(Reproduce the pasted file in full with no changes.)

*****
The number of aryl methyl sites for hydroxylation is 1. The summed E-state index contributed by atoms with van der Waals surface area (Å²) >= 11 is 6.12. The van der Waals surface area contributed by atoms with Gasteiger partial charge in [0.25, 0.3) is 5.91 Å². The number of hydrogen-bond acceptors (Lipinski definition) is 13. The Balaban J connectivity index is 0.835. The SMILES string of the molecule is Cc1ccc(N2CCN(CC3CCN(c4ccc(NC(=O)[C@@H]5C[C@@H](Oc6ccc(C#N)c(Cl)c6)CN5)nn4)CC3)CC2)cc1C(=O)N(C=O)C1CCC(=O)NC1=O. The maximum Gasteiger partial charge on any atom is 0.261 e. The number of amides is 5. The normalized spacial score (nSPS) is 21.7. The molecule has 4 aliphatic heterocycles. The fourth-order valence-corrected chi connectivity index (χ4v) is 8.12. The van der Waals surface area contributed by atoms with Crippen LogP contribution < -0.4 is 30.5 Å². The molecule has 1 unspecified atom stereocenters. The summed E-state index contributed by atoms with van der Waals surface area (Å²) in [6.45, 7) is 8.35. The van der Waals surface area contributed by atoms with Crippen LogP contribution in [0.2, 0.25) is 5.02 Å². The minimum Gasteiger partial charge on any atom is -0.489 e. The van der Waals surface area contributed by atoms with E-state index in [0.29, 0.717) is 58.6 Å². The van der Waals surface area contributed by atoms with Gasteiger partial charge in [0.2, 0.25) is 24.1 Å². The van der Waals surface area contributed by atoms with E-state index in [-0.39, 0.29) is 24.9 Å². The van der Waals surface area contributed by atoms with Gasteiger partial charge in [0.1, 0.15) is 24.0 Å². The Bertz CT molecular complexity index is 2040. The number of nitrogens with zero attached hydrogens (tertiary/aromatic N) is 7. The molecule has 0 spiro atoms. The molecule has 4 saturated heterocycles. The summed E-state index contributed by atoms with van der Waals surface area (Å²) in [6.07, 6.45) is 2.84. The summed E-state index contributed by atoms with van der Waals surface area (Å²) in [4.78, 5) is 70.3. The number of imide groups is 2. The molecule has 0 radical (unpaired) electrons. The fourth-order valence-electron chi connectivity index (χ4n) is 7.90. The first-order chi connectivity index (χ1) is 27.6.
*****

The number of aryl methyl sites for hydroxylation is 1. The summed E-state index contributed by atoms with van der Waals surface area (Å²) >= 11 is 6.12. The van der Waals surface area contributed by atoms with Gasteiger partial charge in [0.25, 0.3) is 5.91 Å². The number of hydrogen-bond acceptors (Lipinski definition) is 13. The Balaban J connectivity index is 0.835. The SMILES string of the molecule is Cc1ccc(N2CCN(CC3CCN(c4ccc(NC(=O)[C@@H]5C[C@@H](Oc6ccc(C#N)c(Cl)c6)CN5)nn4)CC3)CC2)cc1C(=O)N(C=O)C1CCC(=O)NC1=O. The maximum Gasteiger partial charge on any atom is 0.261 e. The number of amides is 5. The normalized spacial score (nSPS) is 21.7. The molecule has 4 aliphatic heterocycles. The fourth-order valence-corrected chi connectivity index (χ4v) is 8.12. The van der Waals surface area contributed by atoms with Crippen LogP contribution < -0.4 is 30.5 Å². The molecule has 1 unspecified atom stereocenters. The summed E-state index contributed by atoms with van der Waals surface area (Å²) in [6.45, 7) is 8.35. The van der Waals surface area contributed by atoms with Crippen LogP contribution in [0.2, 0.25) is 5.02 Å². The minimum Gasteiger partial charge on any atom is -0.489 e. The van der Waals surface area contributed by atoms with E-state index in [0.29, 0.717) is 58.6 Å². The van der Waals surface area contributed by atoms with Gasteiger partial charge in [0.2, 0.25) is 24.1 Å². The van der Waals surface area contributed by atoms with E-state index in [-0.39, 0.29) is 24.9 Å². The van der Waals surface area contributed by atoms with Gasteiger partial charge in [0.1, 0.15) is 24.0 Å². The Bertz CT molecular complexity index is 2040. The number of nitrogens with zero attached hydrogens (tertiary/aromatic N) is 7. The molecule has 0 spiro atoms. The molecule has 4 saturated heterocycles. The summed E-state index contributed by atoms with van der Waals surface area (Å²) in [6.07, 6.45) is 2.84. The summed E-state index contributed by atoms with van der Waals surface area (Å²) in [4.78, 5) is 70.3. The number of imide groups is 2. The molecule has 0 radical (unpaired) electrons. The fourth-order valence-electron chi connectivity index (χ4n) is 7.90. The first-order chi connectivity index (χ1) is 27.6.